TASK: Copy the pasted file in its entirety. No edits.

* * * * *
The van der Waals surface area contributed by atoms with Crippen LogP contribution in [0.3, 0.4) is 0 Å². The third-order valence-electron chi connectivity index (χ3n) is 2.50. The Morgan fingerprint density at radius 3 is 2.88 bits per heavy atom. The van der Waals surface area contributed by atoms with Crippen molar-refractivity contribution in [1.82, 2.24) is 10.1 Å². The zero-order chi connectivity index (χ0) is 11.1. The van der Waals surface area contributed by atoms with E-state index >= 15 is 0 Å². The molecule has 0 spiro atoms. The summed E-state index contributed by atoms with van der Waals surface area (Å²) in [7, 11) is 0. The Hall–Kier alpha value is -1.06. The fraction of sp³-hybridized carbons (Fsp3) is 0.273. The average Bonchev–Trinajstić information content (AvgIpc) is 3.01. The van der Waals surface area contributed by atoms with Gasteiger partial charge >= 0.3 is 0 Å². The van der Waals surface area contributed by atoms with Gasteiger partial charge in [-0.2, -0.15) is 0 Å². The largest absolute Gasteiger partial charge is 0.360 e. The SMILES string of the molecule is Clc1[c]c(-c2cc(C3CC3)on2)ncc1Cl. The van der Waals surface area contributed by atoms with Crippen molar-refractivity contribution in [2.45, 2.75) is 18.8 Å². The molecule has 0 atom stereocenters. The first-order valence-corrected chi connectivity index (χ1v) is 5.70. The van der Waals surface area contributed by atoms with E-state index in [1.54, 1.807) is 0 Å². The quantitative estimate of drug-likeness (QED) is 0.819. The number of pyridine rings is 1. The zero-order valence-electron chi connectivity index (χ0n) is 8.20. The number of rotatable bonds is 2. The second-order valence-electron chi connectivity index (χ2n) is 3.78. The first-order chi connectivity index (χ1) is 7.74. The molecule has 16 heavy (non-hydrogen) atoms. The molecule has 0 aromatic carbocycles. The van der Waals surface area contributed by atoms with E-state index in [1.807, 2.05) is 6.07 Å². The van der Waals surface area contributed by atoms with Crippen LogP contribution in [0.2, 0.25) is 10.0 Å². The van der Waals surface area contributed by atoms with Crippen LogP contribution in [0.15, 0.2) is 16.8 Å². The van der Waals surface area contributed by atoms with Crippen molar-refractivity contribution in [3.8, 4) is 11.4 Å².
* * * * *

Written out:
The van der Waals surface area contributed by atoms with Crippen LogP contribution in [0.3, 0.4) is 0 Å². The third-order valence-electron chi connectivity index (χ3n) is 2.50. The Morgan fingerprint density at radius 3 is 2.88 bits per heavy atom. The van der Waals surface area contributed by atoms with Crippen molar-refractivity contribution in [1.82, 2.24) is 10.1 Å². The zero-order chi connectivity index (χ0) is 11.1. The van der Waals surface area contributed by atoms with E-state index >= 15 is 0 Å². The molecule has 0 spiro atoms. The summed E-state index contributed by atoms with van der Waals surface area (Å²) in [7, 11) is 0. The Hall–Kier alpha value is -1.06. The fraction of sp³-hybridized carbons (Fsp3) is 0.273. The average Bonchev–Trinajstić information content (AvgIpc) is 3.01. The van der Waals surface area contributed by atoms with Gasteiger partial charge >= 0.3 is 0 Å². The van der Waals surface area contributed by atoms with Gasteiger partial charge in [-0.2, -0.15) is 0 Å². The largest absolute Gasteiger partial charge is 0.360 e. The SMILES string of the molecule is Clc1[c]c(-c2cc(C3CC3)on2)ncc1Cl. The van der Waals surface area contributed by atoms with Crippen molar-refractivity contribution in [2.45, 2.75) is 18.8 Å². The molecule has 0 atom stereocenters. The first-order valence-corrected chi connectivity index (χ1v) is 5.70. The van der Waals surface area contributed by atoms with E-state index in [1.54, 1.807) is 0 Å². The quantitative estimate of drug-likeness (QED) is 0.819. The number of pyridine rings is 1. The zero-order valence-electron chi connectivity index (χ0n) is 8.20. The number of rotatable bonds is 2. The second-order valence-electron chi connectivity index (χ2n) is 3.78. The first-order chi connectivity index (χ1) is 7.74. The molecule has 16 heavy (non-hydrogen) atoms. The molecule has 0 aromatic carbocycles. The van der Waals surface area contributed by atoms with E-state index in [1.807, 2.05) is 6.07 Å². The van der Waals surface area contributed by atoms with Crippen LogP contribution in [0.2, 0.25) is 10.0 Å². The van der Waals surface area contributed by atoms with Crippen LogP contribution in [0.15, 0.2) is 16.8 Å². The van der Waals surface area contributed by atoms with Crippen molar-refractivity contribution in [3.8, 4) is 11.4 Å².